These are like electric shocks and they can happen in any part of the body.  They demand my attention, especially the first few times they happen in a day; but then I can normally distract myself from them.  After an hour though they're tiring and mean I can't concentrate properly and get exhausted quicker than normal.

 4.  MS hug low level
I used to think this was horrid, but since I've had the proper full on MS hug I long for those days.  This lower level hug, once I've got used to it, can be blocked out but that takes energy and concentration, I need to lie down to get any relief of any sort and this is a huge impact on my day.

5. Spasms in limbs
I tend to find them funny in my legs, although means I can't walk safely, but really difficult to deal with in my arms because can't do anything reliably, tend to tense muscles so need to be constantly aware of this and relax, stops my ability to think clearly; 

6.  MS hug with spasms in torso
I can't distract myself from it, every breath hurts, can't get comfortable, pain moves as spasms move and then I find myself tensing other muscles to try and get relief.  It takes all my cognitive ability to relax and cope, pain killers have their own side effects including sleep which doesn't solve the exhaustion and disrupts my day.

7. Headache/Migraine
 I often get a headache, mostly associated with optic neuritis and therefore through the eye balls which affects my vision and really gets me down.  I can't distract myself and can't sleep with this which makes me really irritable.  Sometimes I get migraines, these are impossible to ignore and I need a  complete shut down and sleep for a few hours.   

But that's not the whole picture!
This is....

There's more to pain than just pain.  There's the ability to cope with pain.
I can cope better with any of these types of pain, or buildings of pain, after a good night's sleep.  

How the building combination is made up of these different pains complicates how I feel.  And when they change in a day that means everything is up for grabs.   If I'm ill, especially with a temperature or with swollen glands, then everything is exacerbated. And then of course there's the constant tinnitus which is at two pitches all the time and sometimes as many as four and is really distracting.  Everything is worse in a noisy or busy place because that's too much sensory information to process.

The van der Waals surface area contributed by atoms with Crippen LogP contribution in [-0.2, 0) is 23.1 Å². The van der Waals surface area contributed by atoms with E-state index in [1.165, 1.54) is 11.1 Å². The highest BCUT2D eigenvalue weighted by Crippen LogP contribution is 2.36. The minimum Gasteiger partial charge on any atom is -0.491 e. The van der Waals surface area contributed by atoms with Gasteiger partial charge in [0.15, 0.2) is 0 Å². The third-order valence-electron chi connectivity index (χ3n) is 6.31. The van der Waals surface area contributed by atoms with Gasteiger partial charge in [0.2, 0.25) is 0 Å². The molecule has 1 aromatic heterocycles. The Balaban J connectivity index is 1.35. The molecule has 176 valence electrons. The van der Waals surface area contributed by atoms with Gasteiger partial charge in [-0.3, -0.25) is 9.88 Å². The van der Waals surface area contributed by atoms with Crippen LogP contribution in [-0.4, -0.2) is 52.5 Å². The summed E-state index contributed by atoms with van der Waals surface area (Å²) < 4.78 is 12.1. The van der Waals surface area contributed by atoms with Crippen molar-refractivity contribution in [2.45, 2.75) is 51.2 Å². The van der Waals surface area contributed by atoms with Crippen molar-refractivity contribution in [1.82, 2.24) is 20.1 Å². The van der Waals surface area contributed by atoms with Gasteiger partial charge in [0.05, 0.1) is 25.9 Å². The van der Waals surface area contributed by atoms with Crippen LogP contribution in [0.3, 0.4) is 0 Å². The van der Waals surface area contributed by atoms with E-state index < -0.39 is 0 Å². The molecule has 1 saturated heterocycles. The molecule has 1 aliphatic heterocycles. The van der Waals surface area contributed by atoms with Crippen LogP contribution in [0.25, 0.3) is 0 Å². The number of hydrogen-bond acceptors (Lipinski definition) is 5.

And MS likes to throw in fatigue and exhaustion separately into the mix, and this is like a load pushing down on top of the pain making it all so much heavier and harder to lift off.

And then there's the pains of mental health, both because I'm feeling rotten and that's depressing and because the cause of pain is anxiety inducing and also because MS affects mood.  Put this anxiety and depression into the foundation of the pain blocks and the whole system becomes less stable and more inflamed; an even harder situation to manage.

PS. There's a TBA box on the top.  
I don't know what this is, but I didn't want to tempt fate by saying I had this pain thing all sorted out, so this allows for something I'm yet To Be Advised about.  I'm hoping I never get the memo.

PPS. This is not a pity party.
Please don't think I've written all this by way of getting your sympathy. 
I have written this as a way of trying to understand my own pain and my life and how I can manage my pain to live life the best I can.  I have written it because I have family and friends who want to try and understand what it's like and I hope this might help.  And I have written this because writing and creating diagrams is a great distraction from pain and has been helpful over the last week, although I've been typing too long now and I'm tired and in pain so there I'll stop.


Liz said...

Thank you for writing this. I can understand more now X

Annemarie said...

What an amazing blog. I'm currently experiencing a flare up and while the clumsiness is and lack of grip is frustrating the pain I have is hard to put into words. As a nurse I know that pain is not just physical but psychological and I can lower my pain score for most of the day focusing on other things. Late afternoon it starts to become more difficult and as the days pass with no sign of this relapse passing it gets harder to deal with. Best wishes xx

Roland Clarke said...

MS Pain is so hard to explain to people, except other MS sufferers or carers. A month ago mine was terrible but it's dulled down. But when I last saw my neurologist, a few weeks ago, I said there were days that it was at 12. That's when everything aches, and my digestive system is rebelling - and I can't to anything. Pacing my days is one answer but doesn't always work. Blessings and light.